The report onIran'srefusal to negotiate about its nuclear program is misleading ("Iran defiant in response to EU's boycott of its oil," Jan. 24). Iran's "unwillingness to negotiate" is belied by the fact that Iran negotiated with the U.S. long before the implementation of sanctions ostensibly designed to force it back to the bargaining table.
In the first and only American attempt to negotiate with Iran on this issue, the U.S. accepted an agreement between Iran and third-party countries that would have allowed Iran to transfer 1,200 kilograms of low- enriched uranium in exchange for fuel rods enriched to 20 percent for the production of medical isotopes. But the Obama administration walked away from this agreement when Iran wanted a guarantee that it would receive the fuel rods.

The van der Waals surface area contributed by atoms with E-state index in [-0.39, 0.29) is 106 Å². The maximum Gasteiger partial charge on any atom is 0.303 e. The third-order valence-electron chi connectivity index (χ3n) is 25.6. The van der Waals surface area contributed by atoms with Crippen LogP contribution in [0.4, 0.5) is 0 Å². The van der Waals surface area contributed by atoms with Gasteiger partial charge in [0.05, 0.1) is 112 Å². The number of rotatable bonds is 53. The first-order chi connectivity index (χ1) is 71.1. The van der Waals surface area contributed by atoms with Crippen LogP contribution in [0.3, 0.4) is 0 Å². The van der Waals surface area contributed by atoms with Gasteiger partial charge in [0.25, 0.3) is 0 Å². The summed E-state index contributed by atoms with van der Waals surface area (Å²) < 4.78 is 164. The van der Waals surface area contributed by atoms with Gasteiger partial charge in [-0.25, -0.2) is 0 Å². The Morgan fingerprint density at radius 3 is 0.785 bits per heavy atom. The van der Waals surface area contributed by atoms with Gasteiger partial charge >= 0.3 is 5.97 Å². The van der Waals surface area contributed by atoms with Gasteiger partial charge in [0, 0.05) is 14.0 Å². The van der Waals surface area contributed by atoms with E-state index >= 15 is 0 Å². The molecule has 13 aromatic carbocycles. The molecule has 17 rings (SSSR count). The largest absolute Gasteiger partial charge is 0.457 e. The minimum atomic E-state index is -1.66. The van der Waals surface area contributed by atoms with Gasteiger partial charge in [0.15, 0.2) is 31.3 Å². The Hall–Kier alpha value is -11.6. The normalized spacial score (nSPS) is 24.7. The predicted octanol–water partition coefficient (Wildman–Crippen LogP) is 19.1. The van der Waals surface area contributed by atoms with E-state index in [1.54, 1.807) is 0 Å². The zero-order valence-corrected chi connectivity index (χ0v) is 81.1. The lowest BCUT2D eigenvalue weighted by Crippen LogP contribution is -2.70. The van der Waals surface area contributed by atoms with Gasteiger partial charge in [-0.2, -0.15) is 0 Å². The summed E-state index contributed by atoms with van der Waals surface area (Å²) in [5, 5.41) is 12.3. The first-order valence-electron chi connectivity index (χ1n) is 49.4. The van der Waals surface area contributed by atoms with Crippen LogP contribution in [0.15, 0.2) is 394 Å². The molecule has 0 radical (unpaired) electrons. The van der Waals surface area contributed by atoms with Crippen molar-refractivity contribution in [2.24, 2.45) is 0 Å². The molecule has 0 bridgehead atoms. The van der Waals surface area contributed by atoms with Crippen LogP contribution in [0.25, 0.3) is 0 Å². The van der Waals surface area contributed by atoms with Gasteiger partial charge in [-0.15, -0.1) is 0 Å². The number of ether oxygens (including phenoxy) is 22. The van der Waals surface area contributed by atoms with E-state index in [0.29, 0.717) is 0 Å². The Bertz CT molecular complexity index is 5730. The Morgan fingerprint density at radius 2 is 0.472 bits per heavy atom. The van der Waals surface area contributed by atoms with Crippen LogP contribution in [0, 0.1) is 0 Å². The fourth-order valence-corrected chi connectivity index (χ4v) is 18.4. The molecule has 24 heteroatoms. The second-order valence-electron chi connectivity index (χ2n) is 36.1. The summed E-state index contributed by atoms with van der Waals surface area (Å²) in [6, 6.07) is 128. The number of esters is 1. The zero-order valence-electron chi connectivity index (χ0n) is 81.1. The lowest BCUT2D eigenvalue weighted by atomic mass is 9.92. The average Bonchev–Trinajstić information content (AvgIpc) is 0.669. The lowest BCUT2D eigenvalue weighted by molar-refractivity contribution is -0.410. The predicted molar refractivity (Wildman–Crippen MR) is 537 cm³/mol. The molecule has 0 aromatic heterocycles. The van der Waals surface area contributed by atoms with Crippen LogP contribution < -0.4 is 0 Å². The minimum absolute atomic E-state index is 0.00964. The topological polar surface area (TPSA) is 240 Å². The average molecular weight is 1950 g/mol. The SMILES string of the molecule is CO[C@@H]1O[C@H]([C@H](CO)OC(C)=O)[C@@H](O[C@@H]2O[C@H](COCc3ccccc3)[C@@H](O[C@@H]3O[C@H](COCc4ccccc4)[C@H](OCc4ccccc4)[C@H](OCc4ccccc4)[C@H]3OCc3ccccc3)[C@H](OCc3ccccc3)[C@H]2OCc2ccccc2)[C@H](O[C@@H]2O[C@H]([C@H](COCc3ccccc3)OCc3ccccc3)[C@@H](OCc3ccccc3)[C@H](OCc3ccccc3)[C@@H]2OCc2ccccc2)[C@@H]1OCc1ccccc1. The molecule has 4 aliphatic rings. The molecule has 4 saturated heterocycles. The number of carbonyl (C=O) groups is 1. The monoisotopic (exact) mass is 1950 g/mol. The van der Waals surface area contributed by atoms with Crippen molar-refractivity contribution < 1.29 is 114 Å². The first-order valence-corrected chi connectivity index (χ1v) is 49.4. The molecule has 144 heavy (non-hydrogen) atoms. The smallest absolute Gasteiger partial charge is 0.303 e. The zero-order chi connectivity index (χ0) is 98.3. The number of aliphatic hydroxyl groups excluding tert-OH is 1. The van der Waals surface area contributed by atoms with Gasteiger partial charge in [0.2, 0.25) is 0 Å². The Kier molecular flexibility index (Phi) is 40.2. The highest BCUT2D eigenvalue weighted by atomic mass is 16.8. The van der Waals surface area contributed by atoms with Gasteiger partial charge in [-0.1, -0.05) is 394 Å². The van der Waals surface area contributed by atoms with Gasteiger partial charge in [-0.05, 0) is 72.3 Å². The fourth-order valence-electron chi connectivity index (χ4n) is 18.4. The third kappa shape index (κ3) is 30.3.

The U.S. is the party unwilling to negotiate in good faith without preconditions. Iran under the Nuclear Proliferation Treaty has a right to enrich uranium for peaceful purposes, and its willingness to concede that right in negotiations with the U.S. demonstrated a seriousness that the U.S. lacks.
John G. Bailey, EdgemereCopyright © 2014, The Baltimore Sun